Geena Davis On Why Empowering Roles For Women Are So Important

"If you see it, you can be it."
Oh Geena, you're just the best. 
Oh Geena, you're just the best. 

Geena Davis has been an important voice in the push for gender equality in Hollywood for the past three decades -- and she's not slowing down any time soon.

In an interview with The Guardian published on Monday, the 60-year-old discussed why gender equality on screen is so important and how her iconic feminist movie "Thelma & Louise" influenced her career and life. 

"I had always wanted to avoid being just the girlfriend or the wife," Davis said about her choices for movie roles. "But 'Thelma & Louise' changed my life. For the first time I realized how rare it is for women to come out of the cinema and feel excited and empowered by the female characters they saw." 

The success of "Thelma & Louise" made Davis realize just how impactful these roles for women can be. "I was already a feminist -- I had always wanted to empower women and girls -- but 'Thelma & Louise' was an awakening about how powerful media images could be," she said. "And also how negative they are; how women are being completely left out of entertainment media."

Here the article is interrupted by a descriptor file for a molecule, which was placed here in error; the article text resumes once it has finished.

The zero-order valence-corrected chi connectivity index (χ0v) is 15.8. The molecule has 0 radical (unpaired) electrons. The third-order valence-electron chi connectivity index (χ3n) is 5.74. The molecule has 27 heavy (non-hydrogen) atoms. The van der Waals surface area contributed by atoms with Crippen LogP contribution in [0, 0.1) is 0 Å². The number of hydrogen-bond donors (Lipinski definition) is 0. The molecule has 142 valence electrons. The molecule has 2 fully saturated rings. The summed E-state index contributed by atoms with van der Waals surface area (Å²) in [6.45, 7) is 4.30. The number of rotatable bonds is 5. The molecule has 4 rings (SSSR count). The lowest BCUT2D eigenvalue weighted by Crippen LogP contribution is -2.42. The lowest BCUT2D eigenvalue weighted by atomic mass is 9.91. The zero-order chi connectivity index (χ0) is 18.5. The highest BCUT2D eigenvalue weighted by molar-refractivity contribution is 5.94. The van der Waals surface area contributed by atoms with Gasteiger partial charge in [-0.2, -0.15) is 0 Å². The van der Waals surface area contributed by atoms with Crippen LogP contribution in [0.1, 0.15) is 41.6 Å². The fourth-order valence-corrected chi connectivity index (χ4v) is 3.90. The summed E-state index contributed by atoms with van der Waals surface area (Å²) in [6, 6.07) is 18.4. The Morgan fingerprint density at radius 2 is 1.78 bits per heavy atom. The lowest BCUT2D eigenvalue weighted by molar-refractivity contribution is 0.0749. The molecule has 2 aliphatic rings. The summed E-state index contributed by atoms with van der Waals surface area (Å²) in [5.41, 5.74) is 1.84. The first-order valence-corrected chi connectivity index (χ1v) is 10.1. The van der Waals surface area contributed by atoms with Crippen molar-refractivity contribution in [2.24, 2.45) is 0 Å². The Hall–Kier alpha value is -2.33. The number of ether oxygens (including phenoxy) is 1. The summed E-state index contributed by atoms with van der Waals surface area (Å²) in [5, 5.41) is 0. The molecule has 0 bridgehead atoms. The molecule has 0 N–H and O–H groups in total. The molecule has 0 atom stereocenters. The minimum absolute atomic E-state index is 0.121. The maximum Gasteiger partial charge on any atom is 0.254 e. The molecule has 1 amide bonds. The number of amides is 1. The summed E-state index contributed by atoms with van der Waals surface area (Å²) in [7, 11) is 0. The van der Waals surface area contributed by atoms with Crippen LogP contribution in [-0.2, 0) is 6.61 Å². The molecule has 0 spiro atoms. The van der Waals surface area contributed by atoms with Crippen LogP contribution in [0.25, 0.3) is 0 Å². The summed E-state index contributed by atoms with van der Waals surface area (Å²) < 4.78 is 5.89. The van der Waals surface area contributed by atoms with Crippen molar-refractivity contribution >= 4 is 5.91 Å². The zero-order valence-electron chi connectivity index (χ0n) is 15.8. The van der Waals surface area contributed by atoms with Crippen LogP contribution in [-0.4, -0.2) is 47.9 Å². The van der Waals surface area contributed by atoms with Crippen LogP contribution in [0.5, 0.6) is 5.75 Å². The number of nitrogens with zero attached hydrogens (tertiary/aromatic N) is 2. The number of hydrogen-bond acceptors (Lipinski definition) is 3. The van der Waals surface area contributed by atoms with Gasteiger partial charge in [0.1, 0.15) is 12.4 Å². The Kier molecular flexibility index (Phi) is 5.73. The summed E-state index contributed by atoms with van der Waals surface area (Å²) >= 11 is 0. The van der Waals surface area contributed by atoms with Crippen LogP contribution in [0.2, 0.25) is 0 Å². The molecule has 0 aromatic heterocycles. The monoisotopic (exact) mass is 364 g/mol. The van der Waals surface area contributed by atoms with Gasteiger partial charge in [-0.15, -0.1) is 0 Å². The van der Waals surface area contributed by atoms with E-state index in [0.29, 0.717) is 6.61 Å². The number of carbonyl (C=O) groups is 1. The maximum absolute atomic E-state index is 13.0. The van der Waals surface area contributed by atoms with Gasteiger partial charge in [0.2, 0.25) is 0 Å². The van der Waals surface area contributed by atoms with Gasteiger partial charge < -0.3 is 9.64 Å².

Geena Davis and Susan Sarandon in the 1991 film "Thelma & Louise." 
Geena Davis and Susan Sarandon in the 1991 film "Thelma & Louise." 

Davis also shared some research about the gender imbalance in TV and films conducted by her institute, The Geena Davis Institute For Gender In Media.

"Our research shows that the more TV a girl watches, the fewer options she thinks she has in life," Davis said.

"She doesn’t see all the great options that are presented to men and boys; male self-esteem goes up when they watch TV. People can be inspired or limited by what they see. If they see women doing brave things, such as leaving their abusive husbands, it impacts us greatly."

It can greatly influence young girls if they see women on screen in roles other than wife and mother, Davis said, adding that her motto is: "If you see it, you can be it." 

Hell yes. 

Head over to The Guardian to read the rest of Davis' interview.  



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